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At the southern end of the village, where the river widened, there was a cove.  The cove’s water was deep and made for an excellent natural harbor.  The gentle hills that surrounded the cove sheltered it on three sides.   A series of wharves jutted into the river along a narrow beach.  Docked at the wharves were boats of every size and shape. Piles of crates, large pots, and bundles lined the wharves. Men were off-loading goods from boats, and men were loading goods onto boats. People crowded the way, coming and going, dressed in all manner of clothing. Many spoke unfamiliar words and had exotic looks. Merchants crowded around tables shouting as they bargained. Justin, Jake and Elan wandered amongst the merchants, sailors, and laborers fascinated by the sights.  They listened to the strange sounds, and smelled the strange smells, mixtures of salt, sea, fish, and exotic foods cooking on grills. Atop a tall ship, rigged to carry large square sails, was a flag with a black dog on a green and silver field. These were the colors and symbol of their valley.

Jake spotted the flag first and called to his brother and cousin. “Look, that ship is flying our flag.”

"Let's see if they have news from home," Elan suggested excitedly.

Elan, Jake, and Justin quickly made their way through the crowded quay to the pier where the Black Dog ship was docked.

“Yo,” Justin shouted to one of the sailors standing on the deck.  “Is this boat from the village of the Black Dog by the river on the other side of the mountains?”

“Yes,” the sailor shouted back.  “Why do you ask?”

“I’m Justin, son of Josh and Melissa, and this is Jake, my brother, and our cousin, Elan, son of Sam and Sandee.  We just arrived in this village.  We came across the mountains.  We’ve been walking for almost a year.  We wonder if you have news from home.”

“We haven’t been home for months.  We sailed the great sea, visited ports, and traded our goods for treasures from all over the world.  Would you like to come aboard?  Once loaded, we’ll be travelling back to the Village to sell our treasures. We are always looking for crew.  Would like to join us?”

“I’m not sure.  We hadn’t planned on returning home just yet, but I think we should think about this unexpected opportunity,” Justin called back.

“Don’t take too long to decide.  We plan to set sail tomorrow.  I suggest you speak to Captain Dan. He’s at the tavern in the village.  He’s looking for crew as we speak.”

“Thanks,” Justin called. He turned to Jake and Elan.  “Well, shall we go to see the captain?”

The three boys started to walk back toward the center of the village where the tavern was located.  The main road into the village was lined with homes, many of which were fronted by stores where one could purchase or trade for goods. There were places to eat, and places to buy supplies. When they arrived at the tavern, they entered and found it full of people. Justin made his way to the bar to ask the owner if he knew Captain Dan from the Black Dog ship.  Jake and Elan stood by the door; they were uncomfortable in the midst of so diverse a crowd especially having met so few people on their trek across the mountain.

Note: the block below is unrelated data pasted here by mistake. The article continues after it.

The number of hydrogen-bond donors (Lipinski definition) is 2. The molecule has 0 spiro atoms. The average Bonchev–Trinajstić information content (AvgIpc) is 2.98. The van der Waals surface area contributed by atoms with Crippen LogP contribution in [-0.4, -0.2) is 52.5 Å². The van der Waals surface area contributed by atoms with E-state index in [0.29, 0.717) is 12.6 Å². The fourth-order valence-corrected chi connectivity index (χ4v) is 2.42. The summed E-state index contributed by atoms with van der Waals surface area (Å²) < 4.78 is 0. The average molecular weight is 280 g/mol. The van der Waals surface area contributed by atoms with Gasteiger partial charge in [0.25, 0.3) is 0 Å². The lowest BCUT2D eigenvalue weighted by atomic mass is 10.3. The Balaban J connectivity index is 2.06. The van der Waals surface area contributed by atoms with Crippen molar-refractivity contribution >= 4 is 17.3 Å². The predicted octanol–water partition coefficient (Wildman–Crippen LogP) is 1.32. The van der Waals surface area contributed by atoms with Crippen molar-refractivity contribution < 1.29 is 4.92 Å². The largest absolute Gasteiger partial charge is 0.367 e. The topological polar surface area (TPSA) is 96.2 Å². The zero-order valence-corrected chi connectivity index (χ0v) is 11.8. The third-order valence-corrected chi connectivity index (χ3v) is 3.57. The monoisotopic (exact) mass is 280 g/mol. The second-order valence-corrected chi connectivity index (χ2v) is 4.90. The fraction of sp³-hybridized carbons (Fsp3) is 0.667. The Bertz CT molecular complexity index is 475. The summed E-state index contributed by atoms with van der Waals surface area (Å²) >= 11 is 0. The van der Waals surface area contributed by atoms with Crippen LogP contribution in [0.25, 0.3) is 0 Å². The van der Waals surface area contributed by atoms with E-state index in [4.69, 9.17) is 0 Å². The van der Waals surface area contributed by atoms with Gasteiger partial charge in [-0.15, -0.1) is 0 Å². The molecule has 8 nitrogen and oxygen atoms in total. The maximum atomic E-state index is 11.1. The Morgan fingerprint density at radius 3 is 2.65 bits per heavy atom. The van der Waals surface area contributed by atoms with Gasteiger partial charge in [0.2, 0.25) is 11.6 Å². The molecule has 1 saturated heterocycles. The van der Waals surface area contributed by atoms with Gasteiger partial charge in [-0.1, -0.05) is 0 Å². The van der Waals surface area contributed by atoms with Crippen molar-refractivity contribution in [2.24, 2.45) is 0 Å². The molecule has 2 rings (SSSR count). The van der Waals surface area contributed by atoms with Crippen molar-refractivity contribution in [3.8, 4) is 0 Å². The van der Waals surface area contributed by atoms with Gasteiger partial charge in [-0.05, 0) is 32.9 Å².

“Aye,” the owner of the tavern told Justin.  “The fellow at the table by the hearth is the captain of the Black Dog ship.  He’s looking for hands to help him sail home.”


Justin waved to his brother and cousin and led them to the captain’s table where they waited their turn to speak with the captain.  When they introduced themselves, the captain broke into a broad smile.

“I know both your parents,” he told them.  I also know your Aunt Amy and Uncle Jon, and Oscar the dog.  Did you know you have a new cousin? I believe they call her, Etta.”  He paused and looked at each of the boys in a measured way. “So, you are looking to go home are you?  Well, that’s where we’ll be heading.  We should be there in several months, with smooth sailing and a prevailing wind.”

“We have no money to buy passage on your ship, but we are willing to work.”  Justin said enthusiastically.

“A boat, months, work,” Jake whispered to Elan.  “Sounds hard. I’m unsure about this.”

“I’d go right now,” Elan whispered back enthusiastically.  He hadn’t thought about the prospects of being on the ocean for months; all he considered was his desire to go home.

“I’ll work,” Elan whispered to Jake.  “Let’s just sign on! “

“But, what will we do? I think we aught to think about this,” Jake whispered back.  “Can we please think about this?”  Jake was concerned that Elan’s enthusiasm had overcome his judgment. Had he thought about the risks of months at sea? Maybe there were other alternatives.

The captain looked at the three; and, after a brief pause, said, “I’ll hold three places for you, but you need to let me know before the sun goes down.  We set sail, at high tide tomorrow.”

The boys sat down at a table in the Tavern, but having little money they decided not to order anything and left.  They walked about the town.  They talked while they walked; and, without paying attention to where they wandered, they ended back at the dock of the bay, where they sat, immersed in thought, watching the ships roll in, and then watching them roll away again.

“We’re wasting time,” Justin said.  “I want to go home, and we have an opportunity here right now. We need to make a decision.”

Justin felt that he’d thought out things sufficiently well for him to make a levelheaded decision.  Jake, on the other hand, remained tentative about the prospect of sailing home and unswayed by Elan’s wild enthusiasm. Justin needed to understand the basis for Jake’s hesitantly.